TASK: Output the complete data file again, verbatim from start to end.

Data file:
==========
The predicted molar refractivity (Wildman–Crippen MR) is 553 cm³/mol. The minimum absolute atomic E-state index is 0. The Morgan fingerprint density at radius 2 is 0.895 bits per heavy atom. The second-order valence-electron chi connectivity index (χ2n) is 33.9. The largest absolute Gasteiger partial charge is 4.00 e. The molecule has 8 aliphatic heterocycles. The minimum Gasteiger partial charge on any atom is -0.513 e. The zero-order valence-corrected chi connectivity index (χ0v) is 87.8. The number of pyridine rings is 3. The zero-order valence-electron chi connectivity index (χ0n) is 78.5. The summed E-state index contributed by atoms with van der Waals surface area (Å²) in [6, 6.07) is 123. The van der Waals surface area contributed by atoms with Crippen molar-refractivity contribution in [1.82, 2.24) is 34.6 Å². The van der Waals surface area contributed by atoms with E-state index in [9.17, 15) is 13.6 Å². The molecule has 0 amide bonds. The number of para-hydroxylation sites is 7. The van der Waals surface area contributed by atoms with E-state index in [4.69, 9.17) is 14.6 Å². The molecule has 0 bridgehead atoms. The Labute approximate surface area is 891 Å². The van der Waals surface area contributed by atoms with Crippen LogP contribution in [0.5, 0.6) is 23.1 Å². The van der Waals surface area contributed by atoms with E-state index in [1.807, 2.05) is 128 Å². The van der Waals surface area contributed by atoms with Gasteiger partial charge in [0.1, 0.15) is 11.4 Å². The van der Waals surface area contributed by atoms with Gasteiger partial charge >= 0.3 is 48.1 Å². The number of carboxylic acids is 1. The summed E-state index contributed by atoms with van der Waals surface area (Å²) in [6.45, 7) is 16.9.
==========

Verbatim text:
The predicted molar refractivity (Wildman–Crippen MR) is 553 cm³/mol. The minimum absolute atomic E-state index is 0. The Morgan fingerprint density at radius 2 is 0.895 bits per heavy atom. The second-order valence-electron chi connectivity index (χ2n) is 33.9. The largest absolute Gasteiger partial charge is 4.00 e. The molecule has 8 aliphatic heterocycles. The minimum Gasteiger partial charge on any atom is -0.513 e. The zero-order valence-corrected chi connectivity index (χ0v) is 87.8. The number of pyridine rings is 3. The zero-order valence-electron chi connectivity index (χ0n) is 78.5. The summed E-state index contributed by atoms with van der Waals surface area (Å²) in [6, 6.07) is 123. The van der Waals surface area contributed by atoms with Crippen molar-refractivity contribution in [1.82, 2.24) is 34.6 Å². The van der Waals surface area contributed by atoms with E-state index in [9.17, 15) is 13.6 Å². The molecule has 0 amide bonds. The number of para-hydroxylation sites is 7. The van der Waals surface area contributed by atoms with E-state index in [4.69, 9.17) is 14.6 Å². The molecule has 0 bridgehead atoms. The Labute approximate surface area is 891 Å². The van der Waals surface area contributed by atoms with Crippen LogP contribution in [0.5, 0.6) is 23.1 Å². The van der Waals surface area contributed by atoms with E-state index in [1.807, 2.05) is 128 Å². The van der Waals surface area contributed by atoms with Gasteiger partial charge in [0.1, 0.15) is 11.4 Å². The van der Waals surface area contributed by atoms with Gasteiger partial charge >= 0.3 is 48.1 Å². The number of carboxylic acids is 1. The summed E-state index contributed by atoms with van der Waals surface area (Å²) in [6.45, 7) is 16.9.